Mercedes-Benz starts subscription program in the U.S.
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Mercedes-Benz starts subscription program in the U.S.

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Home Auto news Mercedes-Benz starts subscription program in the U.S.

Following rivals such as BMW, Volvo and Porsche, Mercedes-Benz is one more premium car maker that starts a subscription program. The debut of the service was announced at the National Automobile Dealers Association meeting.

The name of the service is yet to be disclosed and so are the details of the pilot program. The Flexperience car-subscription service debuted in Germany last month, so the one available in the United States should feature a similar designation.

Based on an online platform, Flexperience provides subscribers up to 12 different cars per year and the amount of money they pay includes insurance, maintenance, repair operations, even change of worn tires and approximately 22,639 miles per year. The compact A-Class, the mid-size sedan C-Class, the business sedan E-Class and the top-of-the-range S-Class are all included in the program.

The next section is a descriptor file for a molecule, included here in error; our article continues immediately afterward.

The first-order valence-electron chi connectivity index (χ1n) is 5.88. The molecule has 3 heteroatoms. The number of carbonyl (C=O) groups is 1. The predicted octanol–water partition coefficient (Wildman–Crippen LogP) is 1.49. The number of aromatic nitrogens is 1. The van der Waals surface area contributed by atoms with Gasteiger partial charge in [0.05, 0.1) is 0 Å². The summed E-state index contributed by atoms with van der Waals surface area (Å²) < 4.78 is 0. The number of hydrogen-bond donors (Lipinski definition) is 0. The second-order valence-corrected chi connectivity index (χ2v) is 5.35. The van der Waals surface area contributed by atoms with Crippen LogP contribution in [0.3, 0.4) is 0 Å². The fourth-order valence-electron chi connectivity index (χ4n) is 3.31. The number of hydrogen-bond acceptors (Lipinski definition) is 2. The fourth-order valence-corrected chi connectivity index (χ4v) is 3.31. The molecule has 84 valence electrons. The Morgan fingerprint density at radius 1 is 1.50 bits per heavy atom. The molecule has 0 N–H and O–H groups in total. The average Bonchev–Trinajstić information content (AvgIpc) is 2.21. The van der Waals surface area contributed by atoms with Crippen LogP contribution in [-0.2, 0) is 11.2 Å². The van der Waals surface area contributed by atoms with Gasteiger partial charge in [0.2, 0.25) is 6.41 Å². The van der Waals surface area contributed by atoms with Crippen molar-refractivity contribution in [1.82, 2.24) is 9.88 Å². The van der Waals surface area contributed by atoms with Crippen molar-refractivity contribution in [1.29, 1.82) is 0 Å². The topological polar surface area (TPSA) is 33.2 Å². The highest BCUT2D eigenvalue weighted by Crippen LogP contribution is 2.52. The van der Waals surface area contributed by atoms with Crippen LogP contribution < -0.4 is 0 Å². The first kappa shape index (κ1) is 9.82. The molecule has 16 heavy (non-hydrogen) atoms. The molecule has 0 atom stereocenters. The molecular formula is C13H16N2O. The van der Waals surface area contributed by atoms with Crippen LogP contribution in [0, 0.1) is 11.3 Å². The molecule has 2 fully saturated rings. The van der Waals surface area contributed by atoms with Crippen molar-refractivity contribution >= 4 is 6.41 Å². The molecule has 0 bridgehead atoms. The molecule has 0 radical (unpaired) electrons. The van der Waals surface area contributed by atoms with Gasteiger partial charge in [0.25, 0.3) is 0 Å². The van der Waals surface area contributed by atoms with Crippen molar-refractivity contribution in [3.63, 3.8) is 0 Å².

Prices for car-subscription vary from carmaker to carmaker. Volvo, with its Care by Volvo program, offers the XC40 crossover for $600 per month. German premium rival BMW starts at $2,000 per months, going as high as $3,700.

Mercedes-Benz is planning on launching its subscription program in two American cities, yet undisclosed as well. Inside information claims that one features three dealerships and the second one has two.

2 Comments

  • js-lv@mt2015.com' JS-LV says:

    “Mercedes starts subscription program” isn’t a correct statement, since the service doesn’t have a publicly disclosed name, price, start date nor availability (the two cities in which it will start have not been named). This type of click-bait will alienate readers of your blog (it has already been moved down to the bottom of my car blog list, close to removal).

    • elena.roteanu@gmail.com' Elena Luchian says:

      Allow me, please, to contradict you. The material is a preview of what Mercedes would start in the very near future (meanwhile, started already). Therefore before you go labeling it as a click-bait, try to make sure you got the meaning of it. Deal? Thank-you!

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